Building design

Building design is frequently found to be the cause of unwanted alarm activations.

This usually occurs when a fire alarm system is installed in the building with little or no planning for the activities of the occupants. It is better to address potential fire alarm problems before the building is commissioned or occupancy finalised.

Suggested building design strategies for reducing unwanted alarms:

  • At the planning stage research what type of system suits your needs. Some options for smoke detectors include aspirated, laser point, beam, video and photo optical. The latter option may be attractive as it is often less expensive to install, however in the long term, choosing a system that suits the occupational use of the building and does not generate unwanted alarms may be the most cost effective.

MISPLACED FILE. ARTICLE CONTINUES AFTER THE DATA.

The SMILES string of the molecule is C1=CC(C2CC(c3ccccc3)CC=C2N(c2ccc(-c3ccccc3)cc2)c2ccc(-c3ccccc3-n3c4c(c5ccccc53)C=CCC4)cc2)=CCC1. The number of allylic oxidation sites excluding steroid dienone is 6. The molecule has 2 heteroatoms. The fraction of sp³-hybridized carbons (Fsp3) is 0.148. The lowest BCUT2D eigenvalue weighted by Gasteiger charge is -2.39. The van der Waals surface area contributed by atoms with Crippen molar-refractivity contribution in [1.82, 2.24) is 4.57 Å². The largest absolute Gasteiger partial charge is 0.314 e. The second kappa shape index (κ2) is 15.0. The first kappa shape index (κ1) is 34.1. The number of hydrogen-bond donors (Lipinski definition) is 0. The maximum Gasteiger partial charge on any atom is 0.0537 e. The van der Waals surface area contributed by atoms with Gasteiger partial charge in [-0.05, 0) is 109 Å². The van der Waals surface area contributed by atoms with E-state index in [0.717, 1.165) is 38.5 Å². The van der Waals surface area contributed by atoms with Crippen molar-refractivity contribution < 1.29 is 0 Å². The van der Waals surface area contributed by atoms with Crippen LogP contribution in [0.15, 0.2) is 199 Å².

• At the planning stage discuss tailoring the system design to the occupants needs instead of accepting a maximum coverage design (often chosen due to its ease of complying with all Standards).
  • Consider conducting a risk assessment of potential unwanted alarm problems with your fire maintenance company prior to occupancy.
  • For renovations of existing buildings, consult with the designer or building contractor and make changes to the existing fire alarm system if necessary.
  • Check to see if the floor plan layout has changed since the fire alarm system was originally installed.
  • Consider upgrading your fire alarm system, including alarm panels to optimum standards.
  • Upgrade buildings where poor internal and external plumbing design allows water penetration.
  • Upgrade building design and layout where there is inadequate airflow management.
  • Ensure that all appropriate signage is in place before the building is commissioned eg height restriction signs for carparks, no smoking signs and unwanted alarm prevention notices.